The Story: We are trying to model taking turns for our daughter but sometimes we forget and take things, like a spoon. Here's the conversation that ensued after my husband took the spoon from my daughter:
I'm sorry. I shouldn't have taken your spoon. [Gives it back.] Can I have a turn?
No. I'm not all finished.
Ok. I'll wait.
[My daughter eats 3 bites.] Here you go. Do you want a turn? Thank you for letting me borrow the spoon, daddy.
[Watching, I am overcome and have to say something.] I love you.
I love my daddy. [Hugs her daddy.]Melt my heart.........I teared up.
The Story: At first, babies don't seem to have tears when they cry. They come soon enough, though, to tug at those heartstrings. I was surprised today to see baby boy's first tear. Tiny thing that quickly came down into the crease of his eye....but I saw it.
The Story: This was technically taken on January 3 because it was past midnight. This is the "night light" that bathes us all while we sleep. This is how I see at night to look if my newborn son is latched well or is breathing. (Ha! Mamas--and daddies--you know what I'm talking about.) This is how I see well enough to not kill myself getting up to go to the bathroom without waking my kids or well enough to not cover myself in bright yellow breastmilk poop. This is what I stare at, bleary-eyed and dull-brained, burping or nursing my son in the night. Himalayan Salt Lamp. (Admittedly, to get benefits this should be closer to us, but it's one more plug and another thing on the bedside table...)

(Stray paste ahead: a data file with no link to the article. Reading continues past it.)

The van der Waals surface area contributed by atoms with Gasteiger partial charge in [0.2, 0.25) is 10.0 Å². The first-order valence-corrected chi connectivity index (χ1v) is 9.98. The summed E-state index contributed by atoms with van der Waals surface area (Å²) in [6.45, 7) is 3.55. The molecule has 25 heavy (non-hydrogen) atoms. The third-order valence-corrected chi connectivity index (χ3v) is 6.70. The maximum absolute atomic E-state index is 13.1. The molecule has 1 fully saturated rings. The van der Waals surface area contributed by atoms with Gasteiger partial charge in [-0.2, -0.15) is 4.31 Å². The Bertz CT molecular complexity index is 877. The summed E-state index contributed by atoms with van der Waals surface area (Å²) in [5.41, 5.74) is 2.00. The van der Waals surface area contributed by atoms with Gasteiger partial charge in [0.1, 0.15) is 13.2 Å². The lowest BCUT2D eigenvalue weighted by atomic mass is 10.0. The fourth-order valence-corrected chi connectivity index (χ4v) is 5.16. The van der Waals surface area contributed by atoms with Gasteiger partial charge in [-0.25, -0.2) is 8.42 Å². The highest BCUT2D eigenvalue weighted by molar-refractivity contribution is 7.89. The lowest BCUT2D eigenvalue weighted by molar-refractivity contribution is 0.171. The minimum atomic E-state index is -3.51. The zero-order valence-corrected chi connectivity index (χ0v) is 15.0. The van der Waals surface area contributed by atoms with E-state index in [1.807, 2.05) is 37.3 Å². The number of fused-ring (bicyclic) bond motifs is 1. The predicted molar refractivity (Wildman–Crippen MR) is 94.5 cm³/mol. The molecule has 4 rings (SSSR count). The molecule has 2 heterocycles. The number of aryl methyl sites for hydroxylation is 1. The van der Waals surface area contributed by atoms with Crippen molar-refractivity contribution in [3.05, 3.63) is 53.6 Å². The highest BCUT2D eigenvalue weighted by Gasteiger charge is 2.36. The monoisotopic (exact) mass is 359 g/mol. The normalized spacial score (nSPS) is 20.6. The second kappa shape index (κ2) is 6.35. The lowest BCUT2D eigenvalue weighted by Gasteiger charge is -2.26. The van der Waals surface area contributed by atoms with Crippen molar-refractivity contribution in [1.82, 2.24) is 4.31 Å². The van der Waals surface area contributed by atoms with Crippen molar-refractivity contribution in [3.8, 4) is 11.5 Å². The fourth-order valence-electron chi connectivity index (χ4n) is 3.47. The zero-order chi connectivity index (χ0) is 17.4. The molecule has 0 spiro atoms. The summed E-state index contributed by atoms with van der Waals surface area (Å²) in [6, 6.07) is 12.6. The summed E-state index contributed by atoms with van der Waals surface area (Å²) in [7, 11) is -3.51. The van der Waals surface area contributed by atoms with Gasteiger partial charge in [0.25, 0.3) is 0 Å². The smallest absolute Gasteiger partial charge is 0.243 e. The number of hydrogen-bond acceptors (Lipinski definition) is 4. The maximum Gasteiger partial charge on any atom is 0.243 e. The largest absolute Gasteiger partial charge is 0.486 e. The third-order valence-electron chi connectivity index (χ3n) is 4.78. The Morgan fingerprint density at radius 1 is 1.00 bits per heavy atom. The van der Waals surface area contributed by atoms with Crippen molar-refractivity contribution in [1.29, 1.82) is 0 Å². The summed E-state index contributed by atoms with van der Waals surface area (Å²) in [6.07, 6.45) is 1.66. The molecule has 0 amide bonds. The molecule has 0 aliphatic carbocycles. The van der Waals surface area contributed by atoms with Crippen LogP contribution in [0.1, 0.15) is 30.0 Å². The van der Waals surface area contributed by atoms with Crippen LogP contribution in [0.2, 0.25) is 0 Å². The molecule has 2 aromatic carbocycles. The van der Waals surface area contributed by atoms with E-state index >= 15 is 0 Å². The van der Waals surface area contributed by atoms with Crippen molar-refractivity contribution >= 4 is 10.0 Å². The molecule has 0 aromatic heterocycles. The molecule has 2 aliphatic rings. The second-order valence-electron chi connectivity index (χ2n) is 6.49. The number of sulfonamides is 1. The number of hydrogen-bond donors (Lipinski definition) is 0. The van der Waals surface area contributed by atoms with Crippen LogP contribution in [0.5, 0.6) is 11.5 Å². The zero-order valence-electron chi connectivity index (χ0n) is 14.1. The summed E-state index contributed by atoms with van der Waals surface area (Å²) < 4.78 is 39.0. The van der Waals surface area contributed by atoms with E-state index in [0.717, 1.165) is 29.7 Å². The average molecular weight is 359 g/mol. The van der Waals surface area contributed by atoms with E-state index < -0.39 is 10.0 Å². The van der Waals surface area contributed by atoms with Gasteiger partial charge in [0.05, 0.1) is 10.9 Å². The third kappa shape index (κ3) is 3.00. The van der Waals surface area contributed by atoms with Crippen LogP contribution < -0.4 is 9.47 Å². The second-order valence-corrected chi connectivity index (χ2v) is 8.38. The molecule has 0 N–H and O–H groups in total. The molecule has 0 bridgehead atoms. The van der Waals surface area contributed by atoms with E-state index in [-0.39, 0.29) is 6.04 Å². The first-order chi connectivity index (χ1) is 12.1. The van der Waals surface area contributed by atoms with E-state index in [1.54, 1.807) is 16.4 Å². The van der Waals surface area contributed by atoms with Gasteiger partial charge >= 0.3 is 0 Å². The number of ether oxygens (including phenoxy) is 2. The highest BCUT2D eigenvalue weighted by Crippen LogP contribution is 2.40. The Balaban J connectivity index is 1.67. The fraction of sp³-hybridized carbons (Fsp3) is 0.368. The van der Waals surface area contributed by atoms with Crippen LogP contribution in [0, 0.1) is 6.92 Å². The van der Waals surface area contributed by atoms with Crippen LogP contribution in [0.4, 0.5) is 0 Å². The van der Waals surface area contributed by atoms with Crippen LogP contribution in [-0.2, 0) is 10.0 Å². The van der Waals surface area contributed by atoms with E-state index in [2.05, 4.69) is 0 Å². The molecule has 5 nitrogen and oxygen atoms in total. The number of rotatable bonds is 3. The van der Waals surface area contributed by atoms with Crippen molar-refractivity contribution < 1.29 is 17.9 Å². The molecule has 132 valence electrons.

The Story: Cosleeping Is Safe! However, I must being honest; I realize this isn't the best example of safe cosleeping. [In my defense, I was awake and next to them watching.] Still, I loved looking at my sweet napping girl, exhausted from having been woken by baby every 15-30 minutes for 6 hours last night, and my baby boy's face finally in that peaceful sleepy state. I would rather remember this moment than the one last night when we were all worn out from waking.
The photo below is one of those pictures where my mind flashes ahead to my older self looking back on the moment, remarking on how young I am, how fresh motherhood is, how new my children are....Perhaps I'm proactively nostalgic? Whatever it is, this was a great moment. My daughter told her daddy that baby was getting milkies. Then she said, "I love you baby. I love you soooo much. Thank you for getting the milkies." Of course daddy and mama melted and we had to talk about how sometimes people love so much they cry.
P.S. I got the book Best Milk for my daughter. It's written from the perspective of an older sibling. I highly recommend it -- shows breastfeeding, cosleeping, pumping, babywearing and nursing in public. The book also mentions how babies can only eat "best milk," as the little girl pronounces it. I felt the book helped my daughter understand why baby needs milkies so much and normalized much of our lifestyle with baby and her.